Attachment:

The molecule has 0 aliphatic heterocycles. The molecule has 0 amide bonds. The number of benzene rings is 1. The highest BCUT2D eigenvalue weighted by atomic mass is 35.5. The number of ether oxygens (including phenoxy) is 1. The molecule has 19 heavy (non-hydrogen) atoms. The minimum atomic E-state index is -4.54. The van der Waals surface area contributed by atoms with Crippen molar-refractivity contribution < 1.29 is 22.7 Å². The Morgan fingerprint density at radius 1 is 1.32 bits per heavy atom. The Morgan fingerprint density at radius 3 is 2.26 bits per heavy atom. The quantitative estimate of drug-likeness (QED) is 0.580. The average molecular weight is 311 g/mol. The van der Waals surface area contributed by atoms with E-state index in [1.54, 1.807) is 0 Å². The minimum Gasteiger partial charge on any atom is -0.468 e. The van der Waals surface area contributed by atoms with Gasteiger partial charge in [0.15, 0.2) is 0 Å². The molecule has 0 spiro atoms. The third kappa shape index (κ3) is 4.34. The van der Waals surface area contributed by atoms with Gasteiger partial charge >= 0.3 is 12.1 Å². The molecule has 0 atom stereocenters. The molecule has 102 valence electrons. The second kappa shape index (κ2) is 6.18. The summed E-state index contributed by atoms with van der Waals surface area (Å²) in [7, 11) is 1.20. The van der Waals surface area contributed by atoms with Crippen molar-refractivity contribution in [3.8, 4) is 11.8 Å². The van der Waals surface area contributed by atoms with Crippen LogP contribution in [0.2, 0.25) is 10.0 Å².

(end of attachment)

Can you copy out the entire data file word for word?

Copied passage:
The molecule has 0 aliphatic heterocycles. The molecule has 0 amide bonds. The number of benzene rings is 1. The highest BCUT2D eigenvalue weighted by atomic mass is 35.5. The number of ether oxygens (including phenoxy) is 1. The molecule has 19 heavy (non-hydrogen) atoms. The minimum atomic E-state index is -4.54. The van der Waals surface area contributed by atoms with Crippen molar-refractivity contribution < 1.29 is 22.7 Å². The Morgan fingerprint density at radius 1 is 1.32 bits per heavy atom. The Morgan fingerprint density at radius 3 is 2.26 bits per heavy atom. The quantitative estimate of drug-likeness (QED) is 0.580. The average molecular weight is 311 g/mol. The van der Waals surface area contributed by atoms with E-state index in [1.54, 1.807) is 0 Å². The minimum Gasteiger partial charge on any atom is -0.468 e. The van der Waals surface area contributed by atoms with Gasteiger partial charge in [0.15, 0.2) is 0 Å². The molecule has 0 spiro atoms. The third kappa shape index (κ3) is 4.34. The van der Waals surface area contributed by atoms with Gasteiger partial charge >= 0.3 is 12.1 Å². The molecule has 0 atom stereocenters. The molecule has 102 valence electrons. The second kappa shape index (κ2) is 6.18. The summed E-state index contributed by atoms with van der Waals surface area (Å²) in [7, 11) is 1.20. The van der Waals surface area contributed by atoms with Crippen molar-refractivity contribution in [3.8, 4) is 11.8 Å². The van der Waals surface area contributed by atoms with Crippen LogP contribution in [0.2, 0.25) is 10.0 Å².